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Friday, December 26, 2008

Marriage? No, Thanks. The Right to Marry? You Better Believe I'll Fight for It!

I am not personally interested in assimilating into a heteronormative frame in which I become a "good gay," nicely bourgeois, logo-ized, lobotomized, married, buried, kids, all eagerness to kill my nation's "foes" of the moment on some foreign field as an openly gay patriot or what have you.

I am personally much more ferociously identified with promiscuous, punk, and pacifist variations of queerness, nicely crunchy, pinko, pervy, and effete-aesthete. I can't say as such that I am pleased particularly by the appalling but customary tradeoff that would now offer up legal standing and cultural legibility to queer people but at the price of the demand for our assimilation into the mainstreaming machineries of corporate-military monoculture.

I do agree, then, that a crucial dimension of queer critique and political struggle must be to resist this false tradeoff, to direct attention to the ways in which it marginalizes and denigrates intersex, bisex, trasnsex, asex, polyamorous, and otherwise deviant/defiant gender-atypical persons and lifeways.

But I have no trouble at all reconciling this queer agenda with my awareness that the refusal of equitable access to the institutions of marriage, adoption, public and military service for queers who aspire to them is conspicuously unjust and must be fought as such. Not only that, but it is plain to me that these exclusions function as a primary mechanism through which the ongoing stigmatization and abuse of less-assimilable queers takes place anyway:

If even boring white guys who want nothing more than to get married and shop for crap with their kids are rendered not-quite-human not-quite-citizens just because they couple homosexually, you can be sure that more radical modalities of queerness are earmarked for an even surer destruction in such a society.

And, anyway, if I want to celebrate the free expressivity of promiscuous punks and poets, this scarcely entitles me to denigrate all those whose queerness includes forms of long-term commitment, monogamy, child-rearing, public service, and so on that may be less pervy or poetical to my own parochial eyes. My imagination isn't so limited that I cannot conceive of worthy lives lived otherwise than mine nor are my values so insecure that I imagine them imperiled just because they jostle in the public square together with different ones.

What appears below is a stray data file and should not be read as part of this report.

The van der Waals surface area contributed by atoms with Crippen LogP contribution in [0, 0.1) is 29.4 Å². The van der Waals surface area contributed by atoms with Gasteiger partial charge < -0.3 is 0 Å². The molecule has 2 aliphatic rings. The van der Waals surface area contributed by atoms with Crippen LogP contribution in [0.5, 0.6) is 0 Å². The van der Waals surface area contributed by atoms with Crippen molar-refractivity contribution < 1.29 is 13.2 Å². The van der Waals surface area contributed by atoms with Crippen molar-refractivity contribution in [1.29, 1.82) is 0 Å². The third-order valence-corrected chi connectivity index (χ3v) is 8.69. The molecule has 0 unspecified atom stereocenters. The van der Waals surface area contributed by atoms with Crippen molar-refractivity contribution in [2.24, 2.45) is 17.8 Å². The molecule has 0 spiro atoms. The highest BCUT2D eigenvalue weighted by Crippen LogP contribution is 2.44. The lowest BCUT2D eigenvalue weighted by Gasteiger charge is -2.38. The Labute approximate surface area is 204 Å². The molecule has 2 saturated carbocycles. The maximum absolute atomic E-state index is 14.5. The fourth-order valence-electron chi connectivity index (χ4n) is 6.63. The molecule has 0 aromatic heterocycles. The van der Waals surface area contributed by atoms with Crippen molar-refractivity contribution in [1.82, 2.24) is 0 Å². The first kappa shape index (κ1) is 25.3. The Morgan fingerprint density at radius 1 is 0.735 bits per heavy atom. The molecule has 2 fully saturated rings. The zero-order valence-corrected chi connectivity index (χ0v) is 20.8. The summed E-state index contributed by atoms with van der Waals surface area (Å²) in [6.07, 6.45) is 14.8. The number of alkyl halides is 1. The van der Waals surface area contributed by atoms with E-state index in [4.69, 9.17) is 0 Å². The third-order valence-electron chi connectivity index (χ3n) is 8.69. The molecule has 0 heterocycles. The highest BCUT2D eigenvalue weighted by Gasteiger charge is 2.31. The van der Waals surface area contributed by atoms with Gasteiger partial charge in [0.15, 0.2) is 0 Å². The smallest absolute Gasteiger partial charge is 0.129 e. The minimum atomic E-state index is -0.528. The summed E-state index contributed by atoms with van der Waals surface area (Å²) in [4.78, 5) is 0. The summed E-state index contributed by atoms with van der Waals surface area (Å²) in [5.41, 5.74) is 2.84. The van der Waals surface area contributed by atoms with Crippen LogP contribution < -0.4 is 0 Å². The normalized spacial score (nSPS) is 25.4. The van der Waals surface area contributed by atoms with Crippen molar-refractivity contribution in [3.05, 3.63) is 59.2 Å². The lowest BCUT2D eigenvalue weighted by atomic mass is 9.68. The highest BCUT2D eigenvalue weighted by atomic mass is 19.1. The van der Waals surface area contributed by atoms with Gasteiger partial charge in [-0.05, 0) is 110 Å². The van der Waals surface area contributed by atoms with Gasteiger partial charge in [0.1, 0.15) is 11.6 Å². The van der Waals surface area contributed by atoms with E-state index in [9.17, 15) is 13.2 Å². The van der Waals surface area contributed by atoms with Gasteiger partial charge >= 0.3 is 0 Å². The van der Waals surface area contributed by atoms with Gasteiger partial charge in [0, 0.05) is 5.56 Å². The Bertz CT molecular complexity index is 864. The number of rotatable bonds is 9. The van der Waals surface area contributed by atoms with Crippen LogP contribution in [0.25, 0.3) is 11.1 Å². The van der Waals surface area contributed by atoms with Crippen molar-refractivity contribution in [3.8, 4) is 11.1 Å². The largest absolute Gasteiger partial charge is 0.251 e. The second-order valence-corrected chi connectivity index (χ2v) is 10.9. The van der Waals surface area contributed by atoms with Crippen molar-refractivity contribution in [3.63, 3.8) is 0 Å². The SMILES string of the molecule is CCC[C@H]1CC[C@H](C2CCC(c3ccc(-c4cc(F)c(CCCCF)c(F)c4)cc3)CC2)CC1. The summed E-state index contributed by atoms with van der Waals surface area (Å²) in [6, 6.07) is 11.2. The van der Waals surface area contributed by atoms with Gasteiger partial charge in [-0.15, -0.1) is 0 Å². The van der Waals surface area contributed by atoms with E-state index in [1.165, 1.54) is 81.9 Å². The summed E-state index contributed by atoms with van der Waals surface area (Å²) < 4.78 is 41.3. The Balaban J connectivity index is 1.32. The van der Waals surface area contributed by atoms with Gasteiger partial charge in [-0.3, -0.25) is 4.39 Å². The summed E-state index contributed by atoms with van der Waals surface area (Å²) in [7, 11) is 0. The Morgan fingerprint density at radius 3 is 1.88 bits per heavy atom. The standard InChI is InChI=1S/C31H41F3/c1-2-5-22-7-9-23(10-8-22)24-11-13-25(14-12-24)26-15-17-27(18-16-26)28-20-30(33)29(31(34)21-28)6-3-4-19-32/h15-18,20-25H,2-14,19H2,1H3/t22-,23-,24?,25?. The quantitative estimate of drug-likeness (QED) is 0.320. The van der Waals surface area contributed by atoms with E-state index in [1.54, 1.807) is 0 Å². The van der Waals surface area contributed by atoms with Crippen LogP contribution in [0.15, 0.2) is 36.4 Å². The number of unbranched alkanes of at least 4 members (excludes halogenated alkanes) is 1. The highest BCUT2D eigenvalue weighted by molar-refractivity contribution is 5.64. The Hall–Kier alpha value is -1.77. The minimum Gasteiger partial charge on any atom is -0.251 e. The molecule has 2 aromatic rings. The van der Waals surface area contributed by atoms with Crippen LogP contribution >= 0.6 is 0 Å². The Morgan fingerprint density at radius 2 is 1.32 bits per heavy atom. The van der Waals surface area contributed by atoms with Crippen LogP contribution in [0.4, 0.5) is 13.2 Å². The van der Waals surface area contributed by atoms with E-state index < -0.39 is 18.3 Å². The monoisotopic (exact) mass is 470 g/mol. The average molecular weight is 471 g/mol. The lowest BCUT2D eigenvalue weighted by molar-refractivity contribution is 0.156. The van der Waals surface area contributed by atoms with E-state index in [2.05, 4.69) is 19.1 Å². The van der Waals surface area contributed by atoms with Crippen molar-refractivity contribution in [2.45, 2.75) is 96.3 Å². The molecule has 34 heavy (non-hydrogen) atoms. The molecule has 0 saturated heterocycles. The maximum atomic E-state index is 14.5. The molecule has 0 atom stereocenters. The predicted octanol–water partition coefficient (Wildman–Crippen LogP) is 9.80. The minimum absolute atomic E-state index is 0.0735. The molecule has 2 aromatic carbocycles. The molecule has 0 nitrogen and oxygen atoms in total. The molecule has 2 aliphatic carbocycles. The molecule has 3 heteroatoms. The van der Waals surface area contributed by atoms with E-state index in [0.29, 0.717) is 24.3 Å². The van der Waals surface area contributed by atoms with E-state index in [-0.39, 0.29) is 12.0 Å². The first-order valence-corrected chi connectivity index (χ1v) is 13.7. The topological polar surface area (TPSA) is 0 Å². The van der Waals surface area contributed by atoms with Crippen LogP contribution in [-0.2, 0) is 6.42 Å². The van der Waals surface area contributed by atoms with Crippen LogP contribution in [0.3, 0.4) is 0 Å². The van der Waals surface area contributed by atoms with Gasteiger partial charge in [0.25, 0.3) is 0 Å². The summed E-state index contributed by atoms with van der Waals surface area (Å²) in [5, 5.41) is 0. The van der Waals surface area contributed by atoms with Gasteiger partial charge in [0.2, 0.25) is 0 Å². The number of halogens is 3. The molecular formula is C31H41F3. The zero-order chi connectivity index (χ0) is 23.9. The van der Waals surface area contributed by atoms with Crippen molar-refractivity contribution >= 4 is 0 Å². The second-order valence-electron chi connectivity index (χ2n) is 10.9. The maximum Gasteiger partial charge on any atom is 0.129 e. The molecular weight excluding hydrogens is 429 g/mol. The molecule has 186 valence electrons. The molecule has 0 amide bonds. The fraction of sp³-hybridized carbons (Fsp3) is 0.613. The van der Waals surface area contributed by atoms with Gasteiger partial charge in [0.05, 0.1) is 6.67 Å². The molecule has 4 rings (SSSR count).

So long as equity and diversity and consent are secure (or more to the point: only to the extent that they are so secured) I am usually happiest in the marginal minority, immersed in the bracing and provocative spectacle of difference. I think this is an attitude that is perfectly facilitative of the politics of queer lifeways, however assimilated or deviant they might be, as it happens.

None of this is to deny that assimilationist lgbtq politics cheerfully do produce exclusionary and abjective effects on lifeways I would celebrate as indispensable to lgbtq politics properly so-called, but, hey, nobody promised me civil rights struggle would be a rose garden -- one has, as it were, to walk and chew gum at the same time.

And certainly we should be wary of simplistic either-or divide-and-conquer formulations that would support institutional homophobia under the guise of a celebration of homosex in only some one particular parochially preferred mode (even if the preference happens to be our own). The support and celebration of a more capacious atypical queerness is hardly helped along by the stigmatization and precarity of queers rendered second-class citizens in their own societies by law.